At Brazil-based Fast Food Chain, Packaging Is Edible
Fast Food is big business, especially in the US. Over the years we have all experienced a Fast Food packaging shift from styrofoam to cardboard to wax paper wrappers in an effort to address environmental concerns, and position the restaurant chains as “eco-friendly” as well. But I wonder how far Americans are willing to go. Are we ready to have our burger and eat the wrapper too?
The post below states the “taste and texture of the paper might not have complimented the burger,” and since I haven’t tried one I cant comment, but that seems like a bit of an obstacle here in the US. If they can make it taste like ketchup or something that enhances the flavor, I think we might have a winner here!
A marketing campaign for Bob’s fast food chain in Brazil has come up with a way to avoid litter and waste – by making its packaging edible.
Packaging is a necessary part of a lot of food distribution, and yet remains an environmental problem when it ends up contributing to landfills and litter. We’ve already seen projects such as Canada’s Tiffin Project, which provides a small re-usable tin for takeaway customers to put their food in, but now a marketing campaign for Bob’s fast food chain in Brazil has come up with another solution – by making its packaging edible.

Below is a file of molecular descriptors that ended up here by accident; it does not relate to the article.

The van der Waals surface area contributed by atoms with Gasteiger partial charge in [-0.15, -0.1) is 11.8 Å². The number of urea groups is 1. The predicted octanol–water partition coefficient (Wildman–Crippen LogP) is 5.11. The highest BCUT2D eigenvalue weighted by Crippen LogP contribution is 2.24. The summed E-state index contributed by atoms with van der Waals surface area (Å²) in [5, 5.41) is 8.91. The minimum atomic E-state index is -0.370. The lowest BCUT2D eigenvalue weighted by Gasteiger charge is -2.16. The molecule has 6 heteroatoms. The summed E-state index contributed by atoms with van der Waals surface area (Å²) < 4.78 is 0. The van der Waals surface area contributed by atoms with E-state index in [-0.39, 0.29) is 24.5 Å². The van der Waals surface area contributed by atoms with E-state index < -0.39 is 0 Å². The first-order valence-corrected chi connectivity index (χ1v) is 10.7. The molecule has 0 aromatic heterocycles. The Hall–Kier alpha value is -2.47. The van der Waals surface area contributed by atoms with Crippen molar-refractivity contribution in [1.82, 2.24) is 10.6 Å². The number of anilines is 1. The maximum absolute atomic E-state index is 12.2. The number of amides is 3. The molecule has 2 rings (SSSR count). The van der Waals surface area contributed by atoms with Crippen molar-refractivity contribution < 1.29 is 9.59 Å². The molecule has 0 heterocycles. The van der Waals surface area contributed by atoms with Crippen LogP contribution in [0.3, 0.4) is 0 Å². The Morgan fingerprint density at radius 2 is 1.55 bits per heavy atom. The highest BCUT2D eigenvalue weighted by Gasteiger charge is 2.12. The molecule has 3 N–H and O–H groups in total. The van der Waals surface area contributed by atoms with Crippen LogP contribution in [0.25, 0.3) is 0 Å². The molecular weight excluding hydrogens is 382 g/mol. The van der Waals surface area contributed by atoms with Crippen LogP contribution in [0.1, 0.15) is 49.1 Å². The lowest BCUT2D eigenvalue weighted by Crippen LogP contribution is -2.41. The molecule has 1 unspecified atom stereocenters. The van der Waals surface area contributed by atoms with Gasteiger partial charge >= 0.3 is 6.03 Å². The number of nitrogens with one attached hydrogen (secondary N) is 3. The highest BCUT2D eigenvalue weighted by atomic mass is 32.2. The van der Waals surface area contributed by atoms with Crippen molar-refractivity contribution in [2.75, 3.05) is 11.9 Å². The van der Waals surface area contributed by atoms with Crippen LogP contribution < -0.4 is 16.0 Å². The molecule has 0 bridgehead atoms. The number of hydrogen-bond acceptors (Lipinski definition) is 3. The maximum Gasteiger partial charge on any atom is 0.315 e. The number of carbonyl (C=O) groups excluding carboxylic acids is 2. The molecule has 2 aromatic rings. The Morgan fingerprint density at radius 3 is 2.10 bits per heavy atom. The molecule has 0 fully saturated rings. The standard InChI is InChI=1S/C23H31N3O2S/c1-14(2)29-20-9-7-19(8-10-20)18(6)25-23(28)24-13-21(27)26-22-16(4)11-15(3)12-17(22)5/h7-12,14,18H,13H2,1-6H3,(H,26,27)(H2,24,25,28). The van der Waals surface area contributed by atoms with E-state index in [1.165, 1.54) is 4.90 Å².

Conceived with the help of advertising agency NBS, the restaurant franchise wrapped its burgers in a kind of rice paper that can be eaten along with the burger. Instead of unwrapping the food, customers were able to simply bite into the wrapped product. The idea behind the campaign was to illustrate the irresistibility of the burgers, but – according to the company – there were no wrappers left in the restaurant following the campaign, suggesting the concept could provide an environmentally-friendly solution to litter.
Although the taste and texture of the paper may not have complimented the burger, Bob’s took a step towards combatting the sustainability problem with packaging. Could this campaign be implemented more permanently?